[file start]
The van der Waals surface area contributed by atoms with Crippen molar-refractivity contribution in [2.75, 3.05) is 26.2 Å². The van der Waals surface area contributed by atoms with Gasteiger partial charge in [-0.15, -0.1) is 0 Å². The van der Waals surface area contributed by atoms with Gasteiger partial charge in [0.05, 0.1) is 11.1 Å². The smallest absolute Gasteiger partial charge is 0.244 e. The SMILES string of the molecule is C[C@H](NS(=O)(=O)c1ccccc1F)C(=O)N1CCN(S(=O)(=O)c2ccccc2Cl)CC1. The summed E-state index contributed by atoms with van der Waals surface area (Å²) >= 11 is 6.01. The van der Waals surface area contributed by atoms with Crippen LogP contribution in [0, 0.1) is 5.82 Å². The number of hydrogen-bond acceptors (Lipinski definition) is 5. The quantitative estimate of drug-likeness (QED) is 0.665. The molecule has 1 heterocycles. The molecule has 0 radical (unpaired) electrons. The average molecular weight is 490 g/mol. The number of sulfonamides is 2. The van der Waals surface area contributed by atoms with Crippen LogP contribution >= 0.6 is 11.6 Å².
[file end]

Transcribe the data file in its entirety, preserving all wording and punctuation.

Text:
The van der Waals surface area contributed by atoms with Crippen molar-refractivity contribution in [2.75, 3.05) is 26.2 Å². The van der Waals surface area contributed by atoms with Gasteiger partial charge in [-0.15, -0.1) is 0 Å². The van der Waals surface area contributed by atoms with Gasteiger partial charge in [0.05, 0.1) is 11.1 Å². The smallest absolute Gasteiger partial charge is 0.244 e. The SMILES string of the molecule is C[C@H](NS(=O)(=O)c1ccccc1F)C(=O)N1CCN(S(=O)(=O)c2ccccc2Cl)CC1. The summed E-state index contributed by atoms with van der Waals surface area (Å²) >= 11 is 6.01. The van der Waals surface area contributed by atoms with Crippen LogP contribution in [0, 0.1) is 5.82 Å². The number of hydrogen-bond acceptors (Lipinski definition) is 5. The quantitative estimate of drug-likeness (QED) is 0.665. The molecule has 1 heterocycles. The molecule has 0 radical (unpaired) electrons. The average molecular weight is 490 g/mol. The number of sulfonamides is 2. The van der Waals surface area contributed by atoms with Crippen LogP contribution >= 0.6 is 11.6 Å².